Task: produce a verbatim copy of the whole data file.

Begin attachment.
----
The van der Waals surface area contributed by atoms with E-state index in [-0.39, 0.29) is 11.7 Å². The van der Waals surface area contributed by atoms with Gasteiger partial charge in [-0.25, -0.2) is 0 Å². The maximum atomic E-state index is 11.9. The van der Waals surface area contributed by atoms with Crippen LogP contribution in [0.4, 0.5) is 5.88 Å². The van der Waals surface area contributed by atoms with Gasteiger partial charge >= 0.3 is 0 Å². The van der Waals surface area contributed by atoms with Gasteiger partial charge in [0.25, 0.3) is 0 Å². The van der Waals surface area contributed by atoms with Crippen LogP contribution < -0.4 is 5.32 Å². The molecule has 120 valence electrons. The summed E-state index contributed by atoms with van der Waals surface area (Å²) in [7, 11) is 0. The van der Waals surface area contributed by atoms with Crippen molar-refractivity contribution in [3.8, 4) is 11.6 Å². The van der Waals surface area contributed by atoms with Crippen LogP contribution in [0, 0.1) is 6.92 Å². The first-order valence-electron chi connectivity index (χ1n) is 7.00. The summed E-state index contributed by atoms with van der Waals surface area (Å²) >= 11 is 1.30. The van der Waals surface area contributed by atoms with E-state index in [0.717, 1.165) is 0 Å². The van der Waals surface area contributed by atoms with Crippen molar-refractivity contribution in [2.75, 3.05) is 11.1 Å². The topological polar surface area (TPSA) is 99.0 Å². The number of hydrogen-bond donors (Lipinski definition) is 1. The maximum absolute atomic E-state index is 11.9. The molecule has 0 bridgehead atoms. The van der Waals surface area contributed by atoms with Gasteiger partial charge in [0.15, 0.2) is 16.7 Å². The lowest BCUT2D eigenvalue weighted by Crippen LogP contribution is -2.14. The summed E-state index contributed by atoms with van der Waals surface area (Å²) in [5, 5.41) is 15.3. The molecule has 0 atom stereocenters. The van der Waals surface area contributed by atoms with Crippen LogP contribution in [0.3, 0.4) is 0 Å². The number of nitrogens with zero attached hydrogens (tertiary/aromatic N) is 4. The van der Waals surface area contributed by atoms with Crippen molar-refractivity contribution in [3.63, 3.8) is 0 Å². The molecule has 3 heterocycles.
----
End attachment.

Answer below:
The van der Waals surface area contributed by atoms with E-state index in [-0.39, 0.29) is 11.7 Å². The van der Waals surface area contributed by atoms with Gasteiger partial charge in [-0.25, -0.2) is 0 Å². The maximum atomic E-state index is 11.9. The van der Waals surface area contributed by atoms with Crippen LogP contribution in [0.4, 0.5) is 5.88 Å². The van der Waals surface area contributed by atoms with Gasteiger partial charge >= 0.3 is 0 Å². The van der Waals surface area contributed by atoms with Gasteiger partial charge in [0.25, 0.3) is 0 Å². The van der Waals surface area contributed by atoms with Crippen LogP contribution < -0.4 is 5.32 Å². The molecule has 120 valence electrons. The summed E-state index contributed by atoms with van der Waals surface area (Å²) in [7, 11) is 0. The van der Waals surface area contributed by atoms with Crippen molar-refractivity contribution in [3.8, 4) is 11.6 Å². The van der Waals surface area contributed by atoms with Crippen LogP contribution in [0, 0.1) is 6.92 Å². The first-order valence-electron chi connectivity index (χ1n) is 7.00. The summed E-state index contributed by atoms with van der Waals surface area (Å²) >= 11 is 1.30. The van der Waals surface area contributed by atoms with E-state index in [0.717, 1.165) is 0 Å². The van der Waals surface area contributed by atoms with Crippen molar-refractivity contribution in [2.75, 3.05) is 11.1 Å². The topological polar surface area (TPSA) is 99.0 Å². The number of hydrogen-bond donors (Lipinski definition) is 1. The maximum absolute atomic E-state index is 11.9. The molecule has 0 bridgehead atoms. The van der Waals surface area contributed by atoms with Gasteiger partial charge in [0.15, 0.2) is 16.7 Å². The lowest BCUT2D eigenvalue weighted by Crippen LogP contribution is -2.14. The summed E-state index contributed by atoms with van der Waals surface area (Å²) in [5, 5.41) is 15.3. The molecule has 0 atom stereocenters. The van der Waals surface area contributed by atoms with Crippen LogP contribution in [0.3, 0.4) is 0 Å². The number of nitrogens with zero attached hydrogens (tertiary/aromatic N) is 4. The van der Waals surface area contributed by atoms with Crippen molar-refractivity contribution in [3.63, 3.8) is 0 Å². The molecule has 3 heterocycles.